Human composting will be available in Colorado later this year


A handful of compost, made from the reduced remains of a pig. Return Home plans to start accepting human remains for terramation in early April 2021 (KOIN)

DENVER (KDVR) — A new way of laying your body to rest will be available in Colorado later this year. 

This new process, called human composting, turns a body into soil.  

Gov. Jared Polis signed the Human Remains Natural Reduction Soil bill on Monday. Colorado joins the state of Washington in allowing this method of disposition.

Feldman Mortuary of Denver would like to offer this type of service.

“This is much better for the environment than a traditional burial. The carbon footprint is very low,” said Jaimie Sarche, director of pre-planning for the mortuary.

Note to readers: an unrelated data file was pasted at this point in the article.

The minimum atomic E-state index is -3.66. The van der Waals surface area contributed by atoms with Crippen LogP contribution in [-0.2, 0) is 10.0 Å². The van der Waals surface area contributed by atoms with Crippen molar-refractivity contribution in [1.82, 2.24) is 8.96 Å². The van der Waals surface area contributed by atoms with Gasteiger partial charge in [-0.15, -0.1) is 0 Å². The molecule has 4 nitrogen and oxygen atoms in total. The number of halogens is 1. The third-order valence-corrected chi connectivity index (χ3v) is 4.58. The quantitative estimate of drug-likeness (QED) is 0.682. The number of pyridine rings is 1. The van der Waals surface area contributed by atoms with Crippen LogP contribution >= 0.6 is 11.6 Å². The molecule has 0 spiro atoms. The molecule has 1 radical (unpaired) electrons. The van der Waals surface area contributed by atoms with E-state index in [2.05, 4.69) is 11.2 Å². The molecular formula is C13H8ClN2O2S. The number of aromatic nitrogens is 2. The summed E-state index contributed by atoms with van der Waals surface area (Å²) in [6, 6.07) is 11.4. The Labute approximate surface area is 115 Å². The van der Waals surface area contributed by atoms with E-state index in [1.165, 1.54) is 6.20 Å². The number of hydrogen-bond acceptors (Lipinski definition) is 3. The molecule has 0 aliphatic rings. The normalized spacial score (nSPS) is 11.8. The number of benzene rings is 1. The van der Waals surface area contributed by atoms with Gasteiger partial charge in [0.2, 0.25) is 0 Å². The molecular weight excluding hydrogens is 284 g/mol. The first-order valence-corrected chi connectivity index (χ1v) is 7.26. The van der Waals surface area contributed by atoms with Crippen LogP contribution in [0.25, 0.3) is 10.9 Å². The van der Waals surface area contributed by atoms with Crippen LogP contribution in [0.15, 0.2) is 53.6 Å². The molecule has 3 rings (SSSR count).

The process involves pod-like vessels that decompose a body into soil in just 30 days. A body usually takes about a year to decompose on its own.  

Here’s how it works: the body is laid in the vessel filled with alfalfa and wood chips. Four weeks later, it’s broken down into pure soil.

What’s left is compost that can be used to grow things. Family members can take the soil home and use it in any way they feel would honor a loved one. 

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